Browne, a poet in her own right, said the contestants would be “burning some poems on this motherf*cking mic.” She explained that slam is “the Olympics of poetry.” The poets were competing for a chance to win $50 and the soundtrack to the film adaptation of On the Road. The judges were told to rank each poet from 1 to 10, with decimals and exclamation points encouraged. The poets each had a unique style. Some poets appeared to be seasoned professionals, who had memorized their words, and others seemed like brave young artists. Even the quieter, dreamier poems were powerful. I love the way the photographs I took show the energy of the poetry.

There was also a Jack Kerouac trivia contest. I abstained from reading at the event and wasn’t planning on competing in the trivia contest, but when everyone was stumped, I couldn’t help but blurt out the answer. A teenaged girl in the audience wanted to win so desperately that she practically fell out of her chair trying to ask me for trivia answers. Instead of helping her cheat, I just gave her the winning copy of the On the Road novel. I’ve never seen anyone want to read a book that badly, and it was my little way of encouraging people to read Kerouac.

Afterwards I talked to one of the poets, a guy who’d been on the road himself. He was a truck driver and had also spent time studying painting in Syria. I liked how each poet had their own story to tell.

 

Miguel Algarin’s Birthday Reading

4 Oct

Poet RA Araya invited me to read at poet Miguel Algarin‘s birthday bash last month at Mama’s Bar in the East Village.  It was such an honor to read for someone who has influenced so many lives.

Miguel has been a major force of influence in poetry, creating space and awareness for ethnic literature and community.  He is a Shakespeare scholar and Professor Emeritus at Rutgers University in New Jersey.  He also co-founded the Nuyorican Poets Cafe in the 1970s, which is one of those sacred New York City literary scenes.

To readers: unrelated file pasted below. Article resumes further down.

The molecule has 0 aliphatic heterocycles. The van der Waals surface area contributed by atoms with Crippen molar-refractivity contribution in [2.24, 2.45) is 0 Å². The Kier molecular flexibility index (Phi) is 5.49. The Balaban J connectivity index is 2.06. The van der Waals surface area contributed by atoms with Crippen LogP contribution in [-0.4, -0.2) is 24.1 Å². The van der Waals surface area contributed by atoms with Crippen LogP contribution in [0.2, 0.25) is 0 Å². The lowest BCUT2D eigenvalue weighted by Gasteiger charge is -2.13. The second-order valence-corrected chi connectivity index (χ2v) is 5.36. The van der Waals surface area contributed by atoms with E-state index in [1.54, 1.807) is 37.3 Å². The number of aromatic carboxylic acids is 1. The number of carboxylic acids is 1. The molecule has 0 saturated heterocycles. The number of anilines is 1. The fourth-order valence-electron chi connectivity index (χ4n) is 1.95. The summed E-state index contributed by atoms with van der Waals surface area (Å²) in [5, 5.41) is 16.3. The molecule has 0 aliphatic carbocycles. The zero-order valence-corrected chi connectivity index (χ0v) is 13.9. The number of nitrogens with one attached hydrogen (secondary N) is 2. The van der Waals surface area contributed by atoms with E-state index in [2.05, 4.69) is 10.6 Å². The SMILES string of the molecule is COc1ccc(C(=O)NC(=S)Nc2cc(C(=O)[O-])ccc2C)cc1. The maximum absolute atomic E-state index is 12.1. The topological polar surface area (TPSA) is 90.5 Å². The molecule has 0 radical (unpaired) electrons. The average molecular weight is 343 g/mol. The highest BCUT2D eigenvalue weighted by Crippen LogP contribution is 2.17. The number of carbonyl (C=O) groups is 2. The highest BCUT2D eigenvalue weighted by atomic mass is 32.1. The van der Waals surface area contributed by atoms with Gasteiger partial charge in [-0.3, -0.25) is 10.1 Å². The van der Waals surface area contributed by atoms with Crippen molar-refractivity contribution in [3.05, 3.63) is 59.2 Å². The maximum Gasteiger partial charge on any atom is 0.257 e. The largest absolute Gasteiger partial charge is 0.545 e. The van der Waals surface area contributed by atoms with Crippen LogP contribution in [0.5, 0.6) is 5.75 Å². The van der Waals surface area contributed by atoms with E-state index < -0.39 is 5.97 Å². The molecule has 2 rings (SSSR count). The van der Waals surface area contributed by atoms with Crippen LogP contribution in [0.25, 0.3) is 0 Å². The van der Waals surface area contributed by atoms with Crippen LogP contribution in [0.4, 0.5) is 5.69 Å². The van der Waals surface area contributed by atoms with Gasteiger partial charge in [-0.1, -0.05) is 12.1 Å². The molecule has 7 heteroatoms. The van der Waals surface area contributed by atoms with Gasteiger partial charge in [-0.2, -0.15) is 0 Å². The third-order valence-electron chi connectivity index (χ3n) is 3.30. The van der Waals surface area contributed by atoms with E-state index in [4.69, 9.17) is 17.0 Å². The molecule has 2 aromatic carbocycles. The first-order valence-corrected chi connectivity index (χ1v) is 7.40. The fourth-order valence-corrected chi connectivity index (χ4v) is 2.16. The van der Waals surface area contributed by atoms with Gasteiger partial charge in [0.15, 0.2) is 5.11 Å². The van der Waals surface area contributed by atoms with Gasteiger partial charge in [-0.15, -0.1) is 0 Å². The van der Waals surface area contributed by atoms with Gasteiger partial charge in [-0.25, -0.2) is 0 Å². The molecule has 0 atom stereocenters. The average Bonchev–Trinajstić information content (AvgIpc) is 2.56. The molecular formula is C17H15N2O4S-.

Here’s a section of Algarin’s bio from his website:

Born in Santurce, Puerto Rico, Algarin moved with his family to New York City in the early 1950’s where his love for the written word intensified by the artistic energy radiating from the City streets. Obtaining advance degrees in literature from the University of Wisconsin and Pennsylvania State University, Algarin developed a successful career pursuing his passion for literature. He served as a Professor Emeritus for more than 30 years of service to Rutgers University where he taught Shakespeare, Creative Writing, and United States Ethnic Literature.

The life and work of Algarin spans the universities and the streets, so much so that combining the two resulted in the development of the Nuyorican Poets Cafe, a New York City cultural haven within the Lower East Side famed for being creatively drenched with great artistic intensity. Being the founder of such an organization, Algarin’s mission was to create a multi-cultural venue that both nurtures artists and exhibits a variety of artistic works to both enlighten and empower the underclass, it is a mission that has remained true to this day.

When I first moved back to northern New Jersey, after attending college in California, I became friends with a group of people that included many first- and second-generation Puerto Rican Americans and Colombian Americans.  It was through one of them that I first heard about the Nuyorican Poets Cafe.  Nuyorican is an amalgamation of the words “Nueva York” (Spanish for “New York”) and “Puerto Rican,” and the Nuyorican Poets Cafe championed Spanish-language poets and spoken word.  At the time, I had never been to the Nuyorican Poets Cafe, but together my friends and I founded a coffeehouse in suburban New Jersey, where we invited bands, poets, and visual artists to perform.  Most of the people involved were immigrants or children of immigrants–including myself.  As the child of an immigrant father, I have always gravitated toward other immigrants and children of immigrants.  That’s why even though I myself am not Nuyorican, I in many ways relate to the issues of identity and language raised through Nuyorican poetry.